This is a fantastic, rare stereoscopic photograph (an image printed twice and slightly offset, so, when viewed through a stereopticon with special lenses, “tricks” the eye into seeing the two images as one in a 3-D effect) of the bridge that was built across the Los Angeles River on the old Aliso Road, later Macy Street, now César Chavez Avenue, connecting downtown Los Angeles with what would later become the subdivision of Boyle Heights.
Covered wooden bridges are usually associated with the Midwest and East Coast (remember “Bridges of Madison County”?), though there were a few up in central and northern California, but it is a bit strange to see an example in Los Angeles. Constructed by the firm of Perry and Woodworth in 1870 using public funds, the bridge was the first substantial one to cross the river. Its grand opening attracted a great deal of local and regional attention as the event was hailed as a watershed (sorry, couldn’t resist) for the emerging city.
Without this lengthy span, it would not have been possible to have had the subsequent eastward expansion of the town, which was then embarking on it first significant growth spurt, which began shortly after the conclusion of the Civil War.
In 1873, local power brokers created the subdivision of East Los Angeles, later renamed Lincoln Heights, and this was followed in 1875 by the trio of William H. Workman, Isaias W. Hellman and John Lazzarovich’s development of Boyle Heights.
For most of its almost thirty-five years life span (oops, there we go again), the bridge served its purposes handsomely, even when floods washed away subsequent bridges built across the river. In 1884 and 1887, for example, major flooding destroyed newer bridges, including a relative new iron one constructed just a few years before on the new Aliso Street, as the old Aliso Road was rerouted as Macy Street.
An article in the Los Angeles Times from 16 February 1887 talked about the covered bridge:
A visit was next made to the honest old structure, which spans the river at its narrowest point (at Macy street) – the only bridge of any sort, railroad or carriage in the city limits which never goes back on its patrons. A rumor was prevalent that it had sagged badly and was dangerous. The TIMES man crossed it twice and found it straight as the geometric shortest line between two points. Such an idea as sagging had never entered its faithful old head. It was very much used yesterday by all sorts of vehicles, as it afforded the only way of getting to the east side with horses.
By the mid-1890s, however, it was already seen as outdated, deteriorating and in need of replacement. The economy was in a downturn for much of the decade, so it was not until 1904 that the span was dismantled. In 1926, a concrete bridge was built and still serves its purposes, boosted by a mid-1990s seismic upgrade.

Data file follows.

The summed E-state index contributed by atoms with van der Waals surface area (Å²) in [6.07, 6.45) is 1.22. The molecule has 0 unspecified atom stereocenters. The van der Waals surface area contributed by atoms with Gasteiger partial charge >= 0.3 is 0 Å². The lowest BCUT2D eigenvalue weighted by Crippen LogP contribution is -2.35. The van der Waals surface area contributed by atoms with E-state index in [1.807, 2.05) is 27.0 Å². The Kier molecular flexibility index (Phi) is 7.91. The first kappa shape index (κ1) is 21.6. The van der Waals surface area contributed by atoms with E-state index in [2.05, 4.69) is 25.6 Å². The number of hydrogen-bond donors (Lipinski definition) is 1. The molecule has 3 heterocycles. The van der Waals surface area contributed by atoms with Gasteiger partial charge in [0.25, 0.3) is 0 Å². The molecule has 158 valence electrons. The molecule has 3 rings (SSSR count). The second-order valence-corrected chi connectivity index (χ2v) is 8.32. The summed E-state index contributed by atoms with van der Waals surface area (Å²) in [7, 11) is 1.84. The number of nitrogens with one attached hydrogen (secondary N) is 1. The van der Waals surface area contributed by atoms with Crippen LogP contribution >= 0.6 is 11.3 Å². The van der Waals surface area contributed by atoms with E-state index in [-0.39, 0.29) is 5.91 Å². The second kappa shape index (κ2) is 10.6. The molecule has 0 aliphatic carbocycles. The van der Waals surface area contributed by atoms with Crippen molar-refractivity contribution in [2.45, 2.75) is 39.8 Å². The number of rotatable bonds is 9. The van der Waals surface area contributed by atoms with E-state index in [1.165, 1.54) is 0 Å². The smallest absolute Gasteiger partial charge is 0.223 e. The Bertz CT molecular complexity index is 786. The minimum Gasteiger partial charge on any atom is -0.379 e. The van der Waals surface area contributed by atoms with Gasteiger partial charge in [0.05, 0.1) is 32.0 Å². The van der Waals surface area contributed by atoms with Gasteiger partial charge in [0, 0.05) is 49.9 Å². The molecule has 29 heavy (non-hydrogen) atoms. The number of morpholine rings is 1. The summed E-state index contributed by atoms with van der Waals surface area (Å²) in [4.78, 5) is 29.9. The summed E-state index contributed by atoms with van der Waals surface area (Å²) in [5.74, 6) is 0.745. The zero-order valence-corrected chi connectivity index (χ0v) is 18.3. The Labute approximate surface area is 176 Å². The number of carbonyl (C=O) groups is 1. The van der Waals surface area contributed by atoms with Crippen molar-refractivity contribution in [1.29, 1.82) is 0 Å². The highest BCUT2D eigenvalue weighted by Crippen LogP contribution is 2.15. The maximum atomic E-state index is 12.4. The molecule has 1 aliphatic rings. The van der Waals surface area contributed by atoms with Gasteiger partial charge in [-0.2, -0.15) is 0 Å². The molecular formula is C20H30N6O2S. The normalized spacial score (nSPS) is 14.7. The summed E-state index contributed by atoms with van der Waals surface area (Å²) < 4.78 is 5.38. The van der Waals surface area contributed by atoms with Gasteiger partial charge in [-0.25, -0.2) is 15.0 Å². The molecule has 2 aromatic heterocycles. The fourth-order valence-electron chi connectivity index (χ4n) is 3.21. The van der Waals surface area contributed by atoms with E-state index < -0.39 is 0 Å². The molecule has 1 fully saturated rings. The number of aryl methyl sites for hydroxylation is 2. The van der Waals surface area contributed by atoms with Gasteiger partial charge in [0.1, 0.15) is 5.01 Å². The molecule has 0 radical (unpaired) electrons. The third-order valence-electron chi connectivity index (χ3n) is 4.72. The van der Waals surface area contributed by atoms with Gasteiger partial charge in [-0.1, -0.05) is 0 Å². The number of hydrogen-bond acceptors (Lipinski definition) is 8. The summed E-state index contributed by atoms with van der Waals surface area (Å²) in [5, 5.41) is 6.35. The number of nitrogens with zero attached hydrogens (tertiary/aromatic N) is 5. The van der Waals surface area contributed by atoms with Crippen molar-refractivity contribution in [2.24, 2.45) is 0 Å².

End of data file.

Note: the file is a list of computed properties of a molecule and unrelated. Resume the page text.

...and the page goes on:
Regarding the lumber firm that built the covered bridge, one of the principals, William H. Perry, went on to take advantage of the span’s convenience in linking downtown with the east side to build a home in 1876, designed by noted early Los Angeles architect Ezra F. Kysor, in what became the Mt. Pleasant tract. The house was later moved to the Heritage Square Museum complex, where it is a centerpiece of that facility.
Photographer Henry (Harry) T. Payne was born in Plymouth, Illinois in 1844 and practiced his craft in Santa Barbara before moving to Los Angeles to join his parents and brother. Payne took over the photography business of William M. Godfrey and reissued some of Godfrey’s important early photos (consequently, a trained eye can tell which photos issued under Payne’s name were actually taken by Godfrey), as well as publishing his own views. By the 1880s, Payne, along with his brother, Daniel, and Thomas E. Stanton, created Payne, Stanton and Company, but he soon sold out. By the century’s end, Payne was living in San Francisco and working as a journalist. Payne lived a long life, spending his last years in Glendale and died there in the 1930s, well into his eighties.
The Macy Street/Old Aliso Road covered bridge was the only of its kind in the region and photographs of it are extremely rare, so this piece of history linking downtown Los Angeles with the area that became Boyle Heights is both interesting and unusual.
Contribution by Paul R. Spitzzeri, Assistant Director, Workman and Temple Family Homestead Museum, City of Industry, California.